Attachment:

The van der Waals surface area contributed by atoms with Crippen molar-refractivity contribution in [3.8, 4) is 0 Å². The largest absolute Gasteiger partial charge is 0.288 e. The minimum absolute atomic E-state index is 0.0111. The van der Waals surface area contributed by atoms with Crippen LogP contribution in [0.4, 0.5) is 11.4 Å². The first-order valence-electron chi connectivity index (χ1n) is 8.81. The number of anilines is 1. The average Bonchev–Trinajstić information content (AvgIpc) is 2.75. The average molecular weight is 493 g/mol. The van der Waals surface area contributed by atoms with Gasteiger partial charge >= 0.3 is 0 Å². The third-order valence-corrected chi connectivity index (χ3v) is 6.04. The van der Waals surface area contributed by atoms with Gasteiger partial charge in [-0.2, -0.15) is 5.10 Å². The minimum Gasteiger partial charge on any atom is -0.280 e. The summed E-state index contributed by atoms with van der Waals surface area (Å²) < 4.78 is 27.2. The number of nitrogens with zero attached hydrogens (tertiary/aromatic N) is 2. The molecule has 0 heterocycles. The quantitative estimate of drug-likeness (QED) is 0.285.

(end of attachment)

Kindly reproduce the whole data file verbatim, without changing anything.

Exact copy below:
The van der Waals surface area contributed by atoms with Crippen molar-refractivity contribution in [3.8, 4) is 0 Å². The largest absolute Gasteiger partial charge is 0.288 e. The minimum absolute atomic E-state index is 0.0111. The van der Waals surface area contributed by atoms with Crippen LogP contribution in [0.4, 0.5) is 11.4 Å². The first-order valence-electron chi connectivity index (χ1n) is 8.81. The number of anilines is 1. The average Bonchev–Trinajstić information content (AvgIpc) is 2.75. The average molecular weight is 493 g/mol. The van der Waals surface area contributed by atoms with Gasteiger partial charge >= 0.3 is 0 Å². The third-order valence-corrected chi connectivity index (χ3v) is 6.04. The van der Waals surface area contributed by atoms with Gasteiger partial charge in [-0.2, -0.15) is 5.10 Å². The minimum Gasteiger partial charge on any atom is -0.280 e. The summed E-state index contributed by atoms with van der Waals surface area (Å²) < 4.78 is 27.2. The number of nitrogens with zero attached hydrogens (tertiary/aromatic N) is 2. The molecule has 0 heterocycles. The quantitative estimate of drug-likeness (QED) is 0.285.